This is something that most unpublished authors don’t understand about getting a publisher. When you sign a contract and accept a deal, you are selling the publisher your RIGHTS – and that includes the right to decide how your book should be published, how it should be marketed, even how long it should be kept in print. Depending on the kind of deal an agent negotiates for you, you have relatively little control over what happens to your creative property. Thus, when I consult with authors about their manuscripts, I always advise them to keep the independent publishing alternative in mind. Publishing yourself is expensive and requires a lot of work, but it’s the one way to retain all the rights to your creative properties. I still write for major houses and in fact have a new book coming out from a New York house in the spring of 2011, but I own the rights to all my previous books and continue to sell them myself.

Q: In addition to your experience as an author, you have extensive experience as an editor. What are some common mistakes authors make that can prevent their manuscript from getting published?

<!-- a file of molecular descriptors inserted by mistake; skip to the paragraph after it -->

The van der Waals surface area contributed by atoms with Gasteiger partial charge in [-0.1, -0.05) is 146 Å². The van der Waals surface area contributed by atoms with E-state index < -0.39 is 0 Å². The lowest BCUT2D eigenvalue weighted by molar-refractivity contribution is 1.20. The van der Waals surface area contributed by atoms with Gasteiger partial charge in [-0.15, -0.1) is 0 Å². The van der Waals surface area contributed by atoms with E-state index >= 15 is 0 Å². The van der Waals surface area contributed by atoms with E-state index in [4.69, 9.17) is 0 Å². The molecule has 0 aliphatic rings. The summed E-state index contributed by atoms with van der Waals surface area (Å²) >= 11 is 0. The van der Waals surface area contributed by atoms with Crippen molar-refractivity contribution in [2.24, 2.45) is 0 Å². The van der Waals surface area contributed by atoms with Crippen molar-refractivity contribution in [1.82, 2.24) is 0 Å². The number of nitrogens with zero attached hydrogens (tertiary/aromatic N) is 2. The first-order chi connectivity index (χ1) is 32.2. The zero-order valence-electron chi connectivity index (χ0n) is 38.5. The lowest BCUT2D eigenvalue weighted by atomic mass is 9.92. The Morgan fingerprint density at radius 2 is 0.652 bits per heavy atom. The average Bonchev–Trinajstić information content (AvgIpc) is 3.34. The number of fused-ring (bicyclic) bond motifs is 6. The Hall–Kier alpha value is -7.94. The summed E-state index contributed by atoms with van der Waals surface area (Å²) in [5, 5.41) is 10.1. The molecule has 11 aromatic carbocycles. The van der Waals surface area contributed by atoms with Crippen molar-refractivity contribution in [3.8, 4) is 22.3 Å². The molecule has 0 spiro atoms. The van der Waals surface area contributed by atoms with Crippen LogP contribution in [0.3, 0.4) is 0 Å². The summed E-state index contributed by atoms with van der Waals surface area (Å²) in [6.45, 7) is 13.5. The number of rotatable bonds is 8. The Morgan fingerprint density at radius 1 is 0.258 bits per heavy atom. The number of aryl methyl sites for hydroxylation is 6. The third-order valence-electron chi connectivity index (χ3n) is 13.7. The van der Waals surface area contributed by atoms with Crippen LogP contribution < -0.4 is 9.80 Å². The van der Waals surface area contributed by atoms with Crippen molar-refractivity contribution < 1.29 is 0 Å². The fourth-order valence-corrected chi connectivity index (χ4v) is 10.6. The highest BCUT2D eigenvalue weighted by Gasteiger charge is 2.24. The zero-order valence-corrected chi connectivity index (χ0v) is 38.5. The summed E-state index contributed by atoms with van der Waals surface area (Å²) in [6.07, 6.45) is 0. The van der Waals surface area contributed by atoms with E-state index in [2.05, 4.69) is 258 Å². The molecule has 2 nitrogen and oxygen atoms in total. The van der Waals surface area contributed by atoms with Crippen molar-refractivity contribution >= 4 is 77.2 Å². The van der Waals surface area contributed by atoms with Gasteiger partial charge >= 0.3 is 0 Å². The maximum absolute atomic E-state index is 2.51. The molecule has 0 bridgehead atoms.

A: Most novice writers send out work that simply isn’t ready to be published – either because it has basic problems with syntax, grammar, and spelling, or it has more sophisticated problems with style, voice, or being suitable to the particular genre they are writing for. Many writers don’t understand the difference between writing to please themselves, or to get something off their chest, and writing something that will be of interest to readers in general. This is particularly true of the field of memoirs, in which people generally don’t understand the difference between a personal history and a marketable memoir. Often one does need to write a personal history first – that’s the “getting it off your chest” stage – and then start thinking about how to reshape that history into something that will get and hold the attention of the greatest possible number of readers. In the field of fiction, novice writers have often not made enough study of craft before starting to send out their material. Even though I am a champion of independent self-publishing, one disadvantage of how easy it has become is that many writers put themselves into print without ever being professionally edited. And that means they may never know why they can’t attract many readers.